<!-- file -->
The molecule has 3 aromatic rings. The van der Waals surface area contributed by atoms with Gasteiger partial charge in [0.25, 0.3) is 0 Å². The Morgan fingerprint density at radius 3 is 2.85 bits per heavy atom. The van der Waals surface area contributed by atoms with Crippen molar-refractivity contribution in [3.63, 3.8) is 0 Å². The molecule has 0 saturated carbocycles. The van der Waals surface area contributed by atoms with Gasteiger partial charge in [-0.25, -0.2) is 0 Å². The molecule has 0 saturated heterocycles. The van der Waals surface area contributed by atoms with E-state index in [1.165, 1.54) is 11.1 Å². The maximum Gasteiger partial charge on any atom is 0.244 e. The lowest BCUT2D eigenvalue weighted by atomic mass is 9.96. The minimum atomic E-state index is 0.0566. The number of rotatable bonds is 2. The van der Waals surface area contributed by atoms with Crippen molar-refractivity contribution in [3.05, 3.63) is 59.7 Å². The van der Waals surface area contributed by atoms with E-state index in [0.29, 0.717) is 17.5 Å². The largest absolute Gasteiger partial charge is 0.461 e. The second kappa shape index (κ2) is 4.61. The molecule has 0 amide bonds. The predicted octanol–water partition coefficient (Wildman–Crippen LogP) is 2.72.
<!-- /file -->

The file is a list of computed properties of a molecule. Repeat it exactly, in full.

The molecule has 3 aromatic rings. The van der Waals surface area contributed by atoms with Gasteiger partial charge in [0.25, 0.3) is 0 Å². The Morgan fingerprint density at radius 3 is 2.85 bits per heavy atom. The van der Waals surface area contributed by atoms with Crippen molar-refractivity contribution in [3.63, 3.8) is 0 Å². The molecule has 0 saturated carbocycles. The van der Waals surface area contributed by atoms with Gasteiger partial charge in [-0.25, -0.2) is 0 Å². The molecule has 0 saturated heterocycles. The van der Waals surface area contributed by atoms with E-state index in [1.165, 1.54) is 11.1 Å². The maximum Gasteiger partial charge on any atom is 0.244 e. The lowest BCUT2D eigenvalue weighted by atomic mass is 9.96. The minimum atomic E-state index is 0.0566. The number of rotatable bonds is 2. The van der Waals surface area contributed by atoms with Crippen molar-refractivity contribution in [3.05, 3.63) is 59.7 Å². The van der Waals surface area contributed by atoms with E-state index in [0.29, 0.717) is 17.5 Å². The largest absolute Gasteiger partial charge is 0.461 e. The second kappa shape index (κ2) is 4.61. The molecule has 0 amide bonds. The predicted octanol–water partition coefficient (Wildman–Crippen LogP) is 2.72.